Bilingual Kids Rock, with Olena Centeno

Bilingual Kids Rock, with Olena Centeno

Bilingual Avenue, with Marianna Du Bosq

Bilingual Avenue, with Marianna Du Bosq

Interview with Olena and Marianna

Since Olena and Marianna are usually the ones asking the questions, I thought it would be fun, and insightful, to turn the tables for this post and interview them. They both kindly responded to my questions, via email, and the result is a very interesting look at the “backstage lives” of the creators of these two popular podcasts.

Please tell us about yourself and your family.

OLENA: Well, you know how people who move to a different country for work are called expats?

I’m not one of them.

I call myself a “love-pat” because I left my home in Ukraine and joined my husband in the United States, his country, to build our family nest. Our meeting may have seemed like pure accident, but I’m pretty sure it was destiny. Because even though we didn’t know each other’s languages very well then, our souls were “speaking” the same words.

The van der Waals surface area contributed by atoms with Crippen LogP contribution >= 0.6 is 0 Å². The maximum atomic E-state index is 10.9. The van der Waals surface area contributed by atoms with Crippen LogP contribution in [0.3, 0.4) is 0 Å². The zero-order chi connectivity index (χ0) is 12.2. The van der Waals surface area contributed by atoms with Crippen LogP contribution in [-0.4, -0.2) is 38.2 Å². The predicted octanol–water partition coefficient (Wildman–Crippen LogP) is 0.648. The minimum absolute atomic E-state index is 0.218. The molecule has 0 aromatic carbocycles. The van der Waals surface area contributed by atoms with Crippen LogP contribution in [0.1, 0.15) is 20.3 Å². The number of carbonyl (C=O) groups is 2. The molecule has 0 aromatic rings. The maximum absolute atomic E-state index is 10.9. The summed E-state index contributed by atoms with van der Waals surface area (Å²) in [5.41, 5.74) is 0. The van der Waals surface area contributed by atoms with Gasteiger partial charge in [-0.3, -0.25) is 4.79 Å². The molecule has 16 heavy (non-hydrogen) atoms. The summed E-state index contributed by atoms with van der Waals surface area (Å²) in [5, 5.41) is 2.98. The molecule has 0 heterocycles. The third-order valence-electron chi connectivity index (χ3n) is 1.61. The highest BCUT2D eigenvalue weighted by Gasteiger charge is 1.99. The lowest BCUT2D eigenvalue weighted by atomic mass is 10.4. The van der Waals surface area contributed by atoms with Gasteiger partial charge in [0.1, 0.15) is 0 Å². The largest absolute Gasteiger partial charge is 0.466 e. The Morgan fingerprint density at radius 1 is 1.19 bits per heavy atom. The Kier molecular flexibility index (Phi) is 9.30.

Now, 12 years and four children later, we’ve blended our cultures and languages into a happy home life. I speak, read, sing, play, teach, discipline, and laugh in Russian and Ukrainian with my kids, and my husband does these things in English (and he’s very supportive of our multilingual lifestyle).

MARIANNA: I was born in Caracas, Venezuela where I spent the majority of my childhood as a monolingual, speaking only Spanish. Then one day, over 20 years ago, my family and I moved to the United States and so began my adventure and passion for language learning!

My love for language started with my own experience and grew into a desire for teaching others, which is why I spent several years in the classroom teaching dual language learners.